Before Kavanaugh even arrived at the Capitol Tuesday, Senate leaders were at loggerheads over his nomination. Democrats on the Judiciary Committee took to the steps of the Supreme Court to protest President Donald Trump’s choice, which is for the seat of retiring Justice Anthony Kennedy.

Opening the Senate earlier Tuesday, McConnell called Kavanaugh “perfectly qualified.” Democratic Leader Chuck Schumer gave a preview of his party’s push-back by warning that Kavanaugh is “way out of the mainstream” and would undermine health care protections and women’s reproductive rights.


11:05 a.m.

Senate Majority Leader Mitch McConnell says he expects Democrats to grill Supreme Court nominee Brett Kavanaugh on what decisions he might make in hypothetical cases.

But McConnell said Tuesday that’s not how the confirmation process works.

McConnell cites Justice Ruth Bader Ginsburg’s comments that a judge sworn to decide impartially “can offer no forecast, no hints” because that would show disregard for particular cases and disdain for the judicial process.

McConnell says “I think we would all should remember that standard.”

He has opened the Senate with a hearty endorsement of Kavanaugh, saying his resume “to put it simply, is top-notch.”


11 a.m.

Senate Minority Leader Chuck Schumer is rallying Democrats to block the confirmation of Brett Kavanaugh to the Supreme Court, saying “we cannot let it happen.”

The margin for Kavanaugh’s confirmation is narrow, with Republicans holding a 51-49 majority. Schumer is holding out hope Democrats can prevail.

He says if the Senate blocks the nomination, “it will lead to a more independent, moderate selection that both parties can support.”

Schumer is also arguing that senators need time to review Kavanaugh’s writings. He says, “we need those documents now more than ever because this new justice will be so pivotal in determining the future of our nation for so long.”

The Democrat characterizes the judge as someone who would side “with the big boys against the average person.”


10:05 a.m.

Brett Kavanaugh is headed to Capitol Hill Tuesday morning to meet with Republican leaders as the battle begins over his nomination to the Supreme Court.

Kavanaugh, an appellate judge, will first huddle with Senate Majority Leader Mitch McConnell of Kentucky. He will then meet with Sen. Chuck Grassley of Iowa, the Judiciary Committee chairman.

Republicans have reacted positively to President Donald Trump’s pick, but McConnell has little margin of error to get Kavanaugh confirmed. The GOP has a slim 51-49 majority in the Senate.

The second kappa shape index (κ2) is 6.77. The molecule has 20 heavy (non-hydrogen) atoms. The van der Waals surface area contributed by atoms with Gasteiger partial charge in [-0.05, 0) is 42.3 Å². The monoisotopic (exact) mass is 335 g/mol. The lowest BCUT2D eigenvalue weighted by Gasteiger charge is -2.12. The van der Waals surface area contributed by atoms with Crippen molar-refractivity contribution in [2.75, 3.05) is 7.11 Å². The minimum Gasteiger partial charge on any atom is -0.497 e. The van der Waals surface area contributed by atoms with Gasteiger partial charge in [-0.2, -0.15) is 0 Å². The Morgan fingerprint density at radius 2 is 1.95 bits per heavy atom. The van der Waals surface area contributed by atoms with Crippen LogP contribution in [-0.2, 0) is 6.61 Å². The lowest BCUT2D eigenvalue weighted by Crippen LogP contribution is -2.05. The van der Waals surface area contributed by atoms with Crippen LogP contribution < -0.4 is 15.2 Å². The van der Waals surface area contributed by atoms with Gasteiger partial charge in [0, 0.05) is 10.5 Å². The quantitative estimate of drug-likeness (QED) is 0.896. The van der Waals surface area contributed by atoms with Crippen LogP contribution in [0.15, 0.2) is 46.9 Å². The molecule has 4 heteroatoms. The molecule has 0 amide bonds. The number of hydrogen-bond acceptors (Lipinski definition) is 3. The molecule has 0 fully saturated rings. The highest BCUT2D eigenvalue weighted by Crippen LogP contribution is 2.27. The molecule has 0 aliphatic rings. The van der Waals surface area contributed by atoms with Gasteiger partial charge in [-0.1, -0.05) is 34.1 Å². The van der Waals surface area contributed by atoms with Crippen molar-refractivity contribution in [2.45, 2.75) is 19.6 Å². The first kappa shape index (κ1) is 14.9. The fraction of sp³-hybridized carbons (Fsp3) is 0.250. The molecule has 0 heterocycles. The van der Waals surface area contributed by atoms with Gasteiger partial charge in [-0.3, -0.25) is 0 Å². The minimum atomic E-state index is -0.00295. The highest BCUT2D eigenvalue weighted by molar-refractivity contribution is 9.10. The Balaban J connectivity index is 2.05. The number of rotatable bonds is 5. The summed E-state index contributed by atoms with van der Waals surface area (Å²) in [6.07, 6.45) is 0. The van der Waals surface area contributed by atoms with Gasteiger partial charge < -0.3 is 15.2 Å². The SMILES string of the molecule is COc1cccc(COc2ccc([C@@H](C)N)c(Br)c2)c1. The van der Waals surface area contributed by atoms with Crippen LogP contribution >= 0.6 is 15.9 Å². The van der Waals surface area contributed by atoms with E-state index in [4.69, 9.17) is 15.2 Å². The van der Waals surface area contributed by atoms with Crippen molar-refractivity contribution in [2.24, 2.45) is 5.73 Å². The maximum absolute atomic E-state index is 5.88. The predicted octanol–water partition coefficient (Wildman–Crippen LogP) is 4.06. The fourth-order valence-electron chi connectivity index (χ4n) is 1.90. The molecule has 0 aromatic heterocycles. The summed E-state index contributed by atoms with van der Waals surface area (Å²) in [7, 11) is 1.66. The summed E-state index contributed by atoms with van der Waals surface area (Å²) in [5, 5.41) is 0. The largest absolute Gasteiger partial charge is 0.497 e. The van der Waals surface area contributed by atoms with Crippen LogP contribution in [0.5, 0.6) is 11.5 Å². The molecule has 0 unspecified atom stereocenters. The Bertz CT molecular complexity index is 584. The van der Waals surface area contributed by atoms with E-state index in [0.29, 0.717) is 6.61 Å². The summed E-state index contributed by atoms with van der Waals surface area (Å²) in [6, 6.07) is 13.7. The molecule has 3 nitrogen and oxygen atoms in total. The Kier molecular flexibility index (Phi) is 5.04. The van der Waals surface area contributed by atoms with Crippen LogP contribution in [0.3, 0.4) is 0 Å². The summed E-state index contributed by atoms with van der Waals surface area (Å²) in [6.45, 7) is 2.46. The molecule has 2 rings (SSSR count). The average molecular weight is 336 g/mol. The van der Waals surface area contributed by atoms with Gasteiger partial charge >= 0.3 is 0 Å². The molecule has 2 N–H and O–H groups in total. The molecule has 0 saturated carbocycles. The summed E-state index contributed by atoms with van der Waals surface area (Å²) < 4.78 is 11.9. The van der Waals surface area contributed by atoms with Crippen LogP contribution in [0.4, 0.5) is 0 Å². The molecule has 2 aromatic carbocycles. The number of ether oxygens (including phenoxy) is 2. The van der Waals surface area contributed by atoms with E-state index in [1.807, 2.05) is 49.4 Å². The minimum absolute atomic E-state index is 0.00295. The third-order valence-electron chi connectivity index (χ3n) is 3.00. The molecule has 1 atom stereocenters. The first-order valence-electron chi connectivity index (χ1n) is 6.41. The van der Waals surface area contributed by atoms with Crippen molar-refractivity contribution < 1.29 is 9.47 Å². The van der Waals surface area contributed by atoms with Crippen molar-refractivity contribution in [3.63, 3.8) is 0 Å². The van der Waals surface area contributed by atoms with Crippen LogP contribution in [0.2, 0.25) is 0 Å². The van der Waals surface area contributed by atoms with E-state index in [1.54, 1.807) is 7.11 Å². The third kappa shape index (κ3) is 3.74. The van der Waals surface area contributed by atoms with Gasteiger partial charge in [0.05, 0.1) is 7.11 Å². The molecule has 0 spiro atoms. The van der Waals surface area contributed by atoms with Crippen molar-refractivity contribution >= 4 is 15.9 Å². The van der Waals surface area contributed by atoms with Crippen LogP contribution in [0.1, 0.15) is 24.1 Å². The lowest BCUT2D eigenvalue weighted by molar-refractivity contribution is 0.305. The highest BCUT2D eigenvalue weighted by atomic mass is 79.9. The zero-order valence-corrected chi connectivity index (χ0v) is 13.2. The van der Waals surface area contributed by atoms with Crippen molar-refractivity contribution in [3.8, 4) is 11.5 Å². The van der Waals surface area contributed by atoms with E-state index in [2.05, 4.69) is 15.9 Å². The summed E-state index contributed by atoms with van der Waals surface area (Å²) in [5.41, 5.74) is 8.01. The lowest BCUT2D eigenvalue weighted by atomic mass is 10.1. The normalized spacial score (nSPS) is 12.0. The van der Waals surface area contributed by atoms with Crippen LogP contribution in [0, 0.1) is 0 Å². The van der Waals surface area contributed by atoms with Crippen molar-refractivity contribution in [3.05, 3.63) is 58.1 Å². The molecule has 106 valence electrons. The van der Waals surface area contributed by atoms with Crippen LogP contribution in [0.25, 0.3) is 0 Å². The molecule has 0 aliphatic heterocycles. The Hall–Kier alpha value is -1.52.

McConnell said he looked forward to meeting Kavanaugh and urged senators “to put partisanship aside” when considering his qualifications.

Senate Democratic leader Chuck Schumer of New York is vowing to fight the nomination with “with everything I have.”


9:26 a.m.

Republican Sen. Susan Collins of Maine said she’s going to conduct a “careful, thorough vetting” of President Donald Trump’s Supreme Court nominee.

Trump announced Monday night that he’s selected Brett Kavanaugh, a solidly conservative judge, to replace retiring Justice Anthony Kennedy.

That sets up a ferocious confirmation battle with Democrats who are pressuring Collins and Republican Lisa Murkowski of Alaska to oppose any nominee who threatens Roe v. Wade ruling that affirmed women’s right to abortion..

Republicans hold a razor-thin majority in the Senate, so they need all Republican votes.

Collins has said she would oppose any nominee she believed would overturn Roe v. Wade. She stressed that she wants to back a judge who would show respect for settled law such as the Roe decision.


12:30 a.m.

President Donald Trump has picked a favorite of the Republican legal establishment, Judge Brett Kavanaugh, for the Supreme Court.

With Kavanaugh, Trump is replacing a swing vote on the nine-member court with a staunch conservative already being cheered by top Republican senators.

Kavanaugh serves on the Court of Appeals for the D.C. Circuit. He’s expected to be less receptive to abortion and gay rights than the justice he would replace, Anthony Kennedy. He’s also taken an expansive view of executive power and has favored limits on investigating the president.

The Democratic leader in the Senate, Chuck Schumer, has wasted no time to say he’ll oppose Kavanaugh. Schumer says Trump “has put reproductive rights and freedoms and health care protections for millions of Americans on the judicial chopping block.”